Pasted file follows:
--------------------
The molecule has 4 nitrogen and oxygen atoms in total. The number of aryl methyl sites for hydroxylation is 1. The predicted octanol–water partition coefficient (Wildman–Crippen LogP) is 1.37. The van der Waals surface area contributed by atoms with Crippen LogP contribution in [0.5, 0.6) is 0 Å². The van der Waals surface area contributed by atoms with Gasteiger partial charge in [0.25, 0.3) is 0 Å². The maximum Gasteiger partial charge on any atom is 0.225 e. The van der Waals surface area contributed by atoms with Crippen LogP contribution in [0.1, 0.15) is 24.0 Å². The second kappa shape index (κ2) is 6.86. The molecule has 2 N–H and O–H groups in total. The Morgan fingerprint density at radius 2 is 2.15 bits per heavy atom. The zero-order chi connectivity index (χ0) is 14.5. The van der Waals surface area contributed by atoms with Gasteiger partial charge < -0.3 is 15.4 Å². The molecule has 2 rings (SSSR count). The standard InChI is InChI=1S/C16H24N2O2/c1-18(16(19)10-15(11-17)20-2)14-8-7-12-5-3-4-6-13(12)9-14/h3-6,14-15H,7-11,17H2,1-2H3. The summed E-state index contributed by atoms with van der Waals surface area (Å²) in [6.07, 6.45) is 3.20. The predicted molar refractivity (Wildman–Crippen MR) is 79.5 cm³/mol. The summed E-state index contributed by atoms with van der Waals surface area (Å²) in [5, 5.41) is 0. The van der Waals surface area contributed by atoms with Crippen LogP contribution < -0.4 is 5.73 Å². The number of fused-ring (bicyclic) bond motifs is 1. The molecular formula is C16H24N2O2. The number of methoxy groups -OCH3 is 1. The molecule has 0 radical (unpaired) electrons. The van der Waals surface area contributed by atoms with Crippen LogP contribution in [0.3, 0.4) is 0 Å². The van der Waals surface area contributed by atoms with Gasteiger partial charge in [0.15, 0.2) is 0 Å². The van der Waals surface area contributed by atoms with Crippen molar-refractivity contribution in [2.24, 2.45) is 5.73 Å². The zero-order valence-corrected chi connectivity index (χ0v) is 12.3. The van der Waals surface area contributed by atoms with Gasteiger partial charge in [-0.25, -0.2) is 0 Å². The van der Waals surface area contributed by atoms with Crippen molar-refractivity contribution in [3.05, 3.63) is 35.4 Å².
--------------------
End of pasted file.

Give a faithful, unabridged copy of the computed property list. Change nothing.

The molecule has 4 nitrogen and oxygen atoms in total. The number of aryl methyl sites for hydroxylation is 1. The predicted octanol–water partition coefficient (Wildman–Crippen LogP) is 1.37. The van der Waals surface area contributed by atoms with Crippen LogP contribution in [0.5, 0.6) is 0 Å². The van der Waals surface area contributed by atoms with Gasteiger partial charge in [0.25, 0.3) is 0 Å². The maximum Gasteiger partial charge on any atom is 0.225 e. The van der Waals surface area contributed by atoms with Crippen LogP contribution in [0.1, 0.15) is 24.0 Å². The second kappa shape index (κ2) is 6.86. The molecule has 2 N–H and O–H groups in total. The Morgan fingerprint density at radius 2 is 2.15 bits per heavy atom. The zero-order chi connectivity index (χ0) is 14.5. The van der Waals surface area contributed by atoms with Gasteiger partial charge < -0.3 is 15.4 Å². The molecule has 2 rings (SSSR count). The standard InChI is InChI=1S/C16H24N2O2/c1-18(16(19)10-15(11-17)20-2)14-8-7-12-5-3-4-6-13(12)9-14/h3-6,14-15H,7-11,17H2,1-2H3. The summed E-state index contributed by atoms with van der Waals surface area (Å²) in [6.07, 6.45) is 3.20. The predicted molar refractivity (Wildman–Crippen MR) is 79.5 cm³/mol. The summed E-state index contributed by atoms with van der Waals surface area (Å²) in [5, 5.41) is 0. The van der Waals surface area contributed by atoms with Crippen LogP contribution < -0.4 is 5.73 Å². The number of fused-ring (bicyclic) bond motifs is 1. The molecular formula is C16H24N2O2. The number of methoxy groups -OCH3 is 1. The molecule has 0 radical (unpaired) electrons. The van der Waals surface area contributed by atoms with Crippen LogP contribution in [0.3, 0.4) is 0 Å². The van der Waals surface area contributed by atoms with Gasteiger partial charge in [0.15, 0.2) is 0 Å². The van der Waals surface area contributed by atoms with Crippen molar-refractivity contribution in [2.24, 2.45) is 5.73 Å². The zero-order valence-corrected chi connectivity index (χ0v) is 12.3. The van der Waals surface area contributed by atoms with Gasteiger partial charge in [-0.25, -0.2) is 0 Å². The van der Waals surface area contributed by atoms with Crippen molar-refractivity contribution in [3.05, 3.63) is 35.4 Å².